Attention to environmental AMR in the context of measures to combat AMR based on the One Health approach should focus on the risks posed by environmental water deemed to have been contaminated with antimicrobialresistant bacteria and on the assessment of those risks. It is currently difficult to set concrete benchmarks for discussing these risks, because only a very few studies have, to date, quantitatively evaluated the risks thus posed and the Japanese government has not conducted ongoing assessment. However, countries around the world have reported a series of cases in which antimicrobial-resistant factors have been detected not only in hospitals, communities and food-producing animals, but also in the environment (e.g. soil and rivers). For instance, marked contamination of the environment by antimicrobials has occurred in an area on the outskirts of an Indian city that is home to plants that manufacture generic for the global market, with concerns reported about environmental pollution and the emergence of antimicrobial-resistant bacteria due to selective pressure caused by the antimicrobials discharged. The contamination of vegetables believed to result from the use of river water for irrigation  and assessments of the risk of exposure through water-based recreation  are starting to be reported, albeit only little by little. Given reports such as the isolation of carbapenem-resistant Enterobacteriaceae at one of the aquatic venues for the Rio de Janeiro Olympics, the situation appears to have reached a stage at which the risks of exposure should be accurately evaluated.
With the support of the WHO, the Global Sewage Surveillance Project  is being conducted with the involvement of 90 countries. Japan has already provided samples and the results are awaited. A research group funded by a Ministry of Health, Labour and Welfare research grant has been formed to conduct a more detailed evaluation of the situation in Japan in parallel with this project. Led by Hajime Kanamori, the research group will conduct a study entitled “Research to Establish Methods of Surveying Antimicrobial-resistant Bacteria and Antimicrobials in the Environment” from 2018 to 2020. Prior to the formation of the research group, nextgeneration sequencers were used to establish a comprehensive technique for sequencing antimicrobial resistance genes (metagenomic analysis) in environmental water (Pathogen Genomics Center, National Institute of Infectious Diseases). During the first year of the study (FY2018), the group plans to obtain and analyze samples of wastewater from 27 local governments to identify characteristics of AMR based on population, as well as local and industrial features.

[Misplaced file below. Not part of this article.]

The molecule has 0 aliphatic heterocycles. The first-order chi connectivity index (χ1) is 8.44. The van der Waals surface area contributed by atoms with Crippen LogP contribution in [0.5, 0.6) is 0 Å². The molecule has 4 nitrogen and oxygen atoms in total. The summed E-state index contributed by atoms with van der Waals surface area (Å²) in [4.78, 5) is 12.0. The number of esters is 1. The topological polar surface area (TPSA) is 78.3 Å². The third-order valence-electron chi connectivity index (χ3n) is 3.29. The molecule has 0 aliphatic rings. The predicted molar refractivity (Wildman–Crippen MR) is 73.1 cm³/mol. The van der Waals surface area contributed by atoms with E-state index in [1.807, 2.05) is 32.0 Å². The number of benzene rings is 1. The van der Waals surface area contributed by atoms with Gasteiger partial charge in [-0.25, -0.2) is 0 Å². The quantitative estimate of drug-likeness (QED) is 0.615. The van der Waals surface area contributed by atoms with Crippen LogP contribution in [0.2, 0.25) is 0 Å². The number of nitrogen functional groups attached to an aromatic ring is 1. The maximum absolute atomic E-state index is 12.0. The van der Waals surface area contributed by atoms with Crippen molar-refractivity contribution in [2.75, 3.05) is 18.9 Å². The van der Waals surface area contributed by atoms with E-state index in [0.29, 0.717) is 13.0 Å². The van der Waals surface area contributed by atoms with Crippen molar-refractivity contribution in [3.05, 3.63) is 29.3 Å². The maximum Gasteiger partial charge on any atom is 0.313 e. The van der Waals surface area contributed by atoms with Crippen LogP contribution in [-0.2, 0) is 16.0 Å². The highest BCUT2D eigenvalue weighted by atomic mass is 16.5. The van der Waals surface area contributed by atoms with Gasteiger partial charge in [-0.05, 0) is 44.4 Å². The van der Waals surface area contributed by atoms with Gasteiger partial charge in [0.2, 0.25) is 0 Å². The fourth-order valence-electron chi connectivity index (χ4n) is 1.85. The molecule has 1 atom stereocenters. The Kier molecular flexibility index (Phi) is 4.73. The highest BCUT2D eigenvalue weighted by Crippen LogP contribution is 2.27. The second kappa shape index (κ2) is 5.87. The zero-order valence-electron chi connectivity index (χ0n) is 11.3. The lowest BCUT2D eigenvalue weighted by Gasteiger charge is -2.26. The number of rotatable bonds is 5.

Information on the situation within Japan is starting to emerge, such as a report on the isolation of carbapenemase-producing Enterobacteriaceae at sewage treatment plants in both Japan and Taiwan and the clarification of its genomic information, as well as a report on the isolation from a site in Tokyo Bay of a KPC-2-positive Klebsiella pneumoniae strain, which is rarely found in Japan, even in clinical isolates. As in the case of the contamination situation overseas, a more extensive field survey would appear to be required in Japan, at least to ascertain the true extent of the isolation of antimicrobial-resistant bacteria in environmental water. Global efforts to link field surveys into risk assessment are expected to be accelerated globally, through such initiatives as the workshop for the Joint Programming Initiative on Antimicrobial Resistance (JPIAMR)  held in September 2017 to assess the risk posed to human health by such antimicrobial-resistant bacteria in the environment.
In the area of health care associated infections, field epidemiology and molecular epidemiological analysis of isolated strains have, thus far, been used for identifying modes of transmission and quantifying the risk of health effects. However, as described above, research findings indicating that antimicrobial-resistant bacteria derived from the environment affect human and animal health are scarce. Accordingly, there are no established opinions on whether the extent of antimicrobial resistance in the environment may pose health risks, so challenges for the future include not only undertaking systematic reviews of the main body of literature and building up studies that enable the health risks to be evaluated, but also enhancing testing by local governments via local public health institutes and the like.